Althea Gibson Reporting By Richard Evans
It was Charles Wintour, the father of Vogue’s Anna Wintour, who assigned me to write Althea Gibson’s copy for the London Evening Standard in 1960 and, in doing so, kick started my tennis writing career.
Wintour was editor of the Evening Standard at the time and I had joined the paper on the Friday of Queen’s which was then played in the week before the Championships. A quick introduction on the steps of the clubhouse and, on the following Monday I found myself seated next to this tall, elegant and charming lady in the Centre Court press box.
Althea had enjoyed the company of another ‘ghost’ the previous year so was well versed in how to come up with quick observations and opinions as the play unfolded and the editions rolled off the presses. Those were the halcyon days of evening newspaper journalism with London’s three evening papers each producing nine editions a day.
One of our first reports, covering four columns, zeroed in on the promise of an 18-year-old girl from San Diego called Karen Hantze. It was by-lined “Althea Gibson at Wimbledon talking to Richard Evans” and it read in part:
“Karen Hantze gave spectators at the Queen’s Club last week a fine demonstration of her potential by winning through to the final when, as was to be expected, she suffered defeat at the hands of Christine Truman.
“It was clear then that she would make her mark at Wimbledon…..I first saw Karen when I was filming in California in December 1958. She was competing in the La Jolla tournament and reached the final – eventually being defeated by Mrs Beverly Fleitz who has now retired from competitive tennis. Despite this ultimate defeat she struck me immediately as a player of great possibilities. I like her aggressive attitude towards the game. Her one apparent handicap just now may be lack of stamina.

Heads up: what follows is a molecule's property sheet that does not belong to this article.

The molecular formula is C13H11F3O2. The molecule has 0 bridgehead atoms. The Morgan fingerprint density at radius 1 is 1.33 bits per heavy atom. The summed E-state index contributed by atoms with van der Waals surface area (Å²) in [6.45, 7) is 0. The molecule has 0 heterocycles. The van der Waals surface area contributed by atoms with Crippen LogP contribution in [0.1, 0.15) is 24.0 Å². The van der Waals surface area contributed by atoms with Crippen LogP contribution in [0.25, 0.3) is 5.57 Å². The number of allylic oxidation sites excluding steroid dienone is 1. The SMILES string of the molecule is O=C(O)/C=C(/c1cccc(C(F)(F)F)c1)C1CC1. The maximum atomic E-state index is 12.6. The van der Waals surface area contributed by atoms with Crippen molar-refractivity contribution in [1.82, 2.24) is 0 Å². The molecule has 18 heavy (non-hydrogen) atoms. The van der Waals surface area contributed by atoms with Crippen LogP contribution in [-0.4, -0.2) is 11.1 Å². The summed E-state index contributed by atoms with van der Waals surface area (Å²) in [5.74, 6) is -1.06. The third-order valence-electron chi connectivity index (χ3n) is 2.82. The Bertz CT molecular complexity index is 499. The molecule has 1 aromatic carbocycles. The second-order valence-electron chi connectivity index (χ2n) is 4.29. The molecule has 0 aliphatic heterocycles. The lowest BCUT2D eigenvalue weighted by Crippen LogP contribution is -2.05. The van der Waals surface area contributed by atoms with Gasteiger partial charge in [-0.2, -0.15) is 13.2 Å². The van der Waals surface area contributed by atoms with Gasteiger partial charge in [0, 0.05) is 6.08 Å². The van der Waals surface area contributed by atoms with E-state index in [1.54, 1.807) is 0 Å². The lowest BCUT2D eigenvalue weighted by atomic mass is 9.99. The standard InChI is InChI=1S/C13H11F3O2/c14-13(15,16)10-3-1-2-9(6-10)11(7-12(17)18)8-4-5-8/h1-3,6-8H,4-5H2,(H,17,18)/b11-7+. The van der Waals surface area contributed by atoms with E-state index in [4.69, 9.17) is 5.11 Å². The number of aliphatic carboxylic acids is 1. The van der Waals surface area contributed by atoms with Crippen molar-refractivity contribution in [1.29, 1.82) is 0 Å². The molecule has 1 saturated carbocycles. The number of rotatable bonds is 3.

“However, she has youth on her side and continuous competitive tennis at championships level will help to develop her game to the standards required of a champion.”
Unsurprisingly for someone who knew what it took (Gibson had won Wimbledon in 1957 and 1958) Althea was proved right two years later when, as Karen Hantze Susman, the American won the title with a 6-4, 6-4 triumph over Vera Sukova (mother of Helena Sukova) in the final. Just to emphasize her pedigree Karen teamed with a teenager called Billie Jean Moffitt to retain the doubles crown they had won the previous year – this time beating the fine South African pair of Sandra Reynolds and Renee Schuurman.
On that first Wednesday of the championships, my yellowing cuttings book tells me that Althea was calling Gardnar Mulloy ‘ageless’ – in 1960. Not sure how to describe Gar now at 101! Anyway it came about because Mulloy and the great Dane Kurt Nielsen (the only man to have reached the Wimbledon final twice unseeded) were due to play two of Britain’s best players, Billy Knight and Mike Davies.